Steven Meisel's brand new cover story for Vogue Italia is already drawing the ire of some commentators for showcasing racist stereotypes. Called "Haute Mess" and extensively hyped online — the magazine blogged behind-the-scenes teaser GIFs and sneak peeks to build anticipation — the Internet now seems primed to do what it does best, next perhaps to watching cat videos: discuss at length whether or not something is racist.

The story certainly trades in ethnic stereotypes. The font is based on graffiti. The Sharpie brows and heavy lip-liner bespeak a chola influence. The detailed acrylic nail art says "ghetto fabulous." Oh, dear: a high-end magazine in an industry not known for great ethnic diversity in the imagery it creates is using low-income women of color and the fashion trends they set as inspiration for an editorial spread. Is there any wonder this feels condescending?

In fact, should there be any doubt about the specific inspiration for the styling, nail design, and — most notably — the hair styles on display in "Haute Mess"...

Look familiar? This is an image from a gallery of "Ghetto-Fabulous Edible Hairdos" that's been making the rounds since 2011. They didn't even change it from Skittles to M&M's.

Another hairstyle copied almost exactly from the "Ghetto-Fabulous Edible Hairdos" round-up is the green-and-red basket-woven 'do modeled here by Lindsey Wixson.

This is the original. You can see clearly in behind-the-scene photos from the shoot that Wixson's version even copies the easter eggs. These have to be the source photos.

Vibe says the spread "can be argued" to be racist, noting the editorial has an odd motif of pregnancy — one model is depicted as pregnant, and several pose doing things like changing babies (that are actually dolls), and grocery-shopping with their babies in tow. It wouldn't be the first time low-income women of color were associated in the media with teen pregnancy and single motherhood. Vibe further points out

the hair styles of the models can be seen at almost every black hair show. It is very clear that the theme of the shoot was "ghetto", "ghetto fabulous" to be exact. However, in trying to achieve fabulous, it wandered in to ignorance.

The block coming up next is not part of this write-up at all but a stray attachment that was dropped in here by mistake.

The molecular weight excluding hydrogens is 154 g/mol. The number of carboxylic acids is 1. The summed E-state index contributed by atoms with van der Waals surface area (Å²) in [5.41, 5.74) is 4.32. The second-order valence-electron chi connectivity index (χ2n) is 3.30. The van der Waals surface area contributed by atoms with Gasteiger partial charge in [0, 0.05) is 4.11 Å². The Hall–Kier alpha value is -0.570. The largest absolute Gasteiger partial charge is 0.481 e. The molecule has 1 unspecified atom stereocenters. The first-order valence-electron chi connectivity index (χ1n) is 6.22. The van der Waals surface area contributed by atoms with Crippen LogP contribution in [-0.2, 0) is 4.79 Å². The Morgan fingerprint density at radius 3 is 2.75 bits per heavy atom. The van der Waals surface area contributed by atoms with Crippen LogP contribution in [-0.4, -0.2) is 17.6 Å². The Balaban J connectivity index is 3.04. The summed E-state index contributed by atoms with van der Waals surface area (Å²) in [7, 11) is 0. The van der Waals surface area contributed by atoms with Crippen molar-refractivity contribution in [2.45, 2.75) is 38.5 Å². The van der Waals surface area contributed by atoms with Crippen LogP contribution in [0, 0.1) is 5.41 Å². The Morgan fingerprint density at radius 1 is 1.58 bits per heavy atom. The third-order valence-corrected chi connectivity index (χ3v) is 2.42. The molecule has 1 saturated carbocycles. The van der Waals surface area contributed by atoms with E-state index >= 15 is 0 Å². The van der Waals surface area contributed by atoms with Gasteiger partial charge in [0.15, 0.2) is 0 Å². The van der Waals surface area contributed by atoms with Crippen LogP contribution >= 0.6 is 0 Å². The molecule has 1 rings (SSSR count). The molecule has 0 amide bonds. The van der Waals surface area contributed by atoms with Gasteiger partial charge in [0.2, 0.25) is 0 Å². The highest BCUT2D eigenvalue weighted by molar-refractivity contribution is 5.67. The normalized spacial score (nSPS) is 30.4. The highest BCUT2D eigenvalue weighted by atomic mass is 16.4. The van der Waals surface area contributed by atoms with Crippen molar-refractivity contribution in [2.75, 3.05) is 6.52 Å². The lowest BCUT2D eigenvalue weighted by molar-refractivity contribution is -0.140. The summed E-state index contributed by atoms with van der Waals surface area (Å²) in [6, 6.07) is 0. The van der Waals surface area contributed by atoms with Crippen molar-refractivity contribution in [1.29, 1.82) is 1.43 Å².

Vogue Italia and Meisel are known for pushing edgy concepts: covers have taken inspiration from the Amish, rich women for whom plastic surgery is sport, starlets who go to rehab, stalkerish paparazzi, and even the cult sci-fi show The Tribe. But there are different structural issues at play when a magazine associated with high fashion takes a culture that is not traditionally associated with its audience and makes it the object of parody. Socialites who use a bit too much botox may be offended by Meisel casting his gimlet eye on cosmetic surgery, but that set — its vast monetary wealth, its cultural capital, its predilection for designer goods — is still fundamentally embraced and served by Vogue Italia. This looks awfully like Vogue Italia making fun of people who are already marginalized.

Says one commenter on the Fashion Spot, where the "Is it racist?" discussion is in full swing,

"Dressing people up in a cavalcade of tackiness and having them stand around a diner... am I supposed to be impressed by the team sticking on false nails and using four shades of eyeshadow on a bunch of models? There are people who actually put their heart and soul into dressing like this, and this flat pastiche doesn't really say much in comparison. I see none of the wit that was present in stories such as the plastic surgery one."

And ONTD titled its discussion on the spread "Hot Racist Mess By Vogue Italia, Again." We haven't forgotten the "slave earrings" debacle, either. (And neither has Iman.)

There's a wig made of dollar bills...

And here's a wig made of dollar bills.

Vogue Italia has perhaps made more gestures at inclusivity than many other similar magazines. It has invested in an entire web channel, Vogue Black, and supports numerous black fashion writers and stylists. Editor Franca Sozzani and Meisel also put together the famous "All Black" issue of July, 2008, to underscore fashion's failure to embrace black and white models on an equal basis. And this very issue has a black model on the cover — Joan Smalls, who also features in the editorial.

Of course, this issue is also the first in four years — since the "All Black" issue, in fact — to have a black cover model.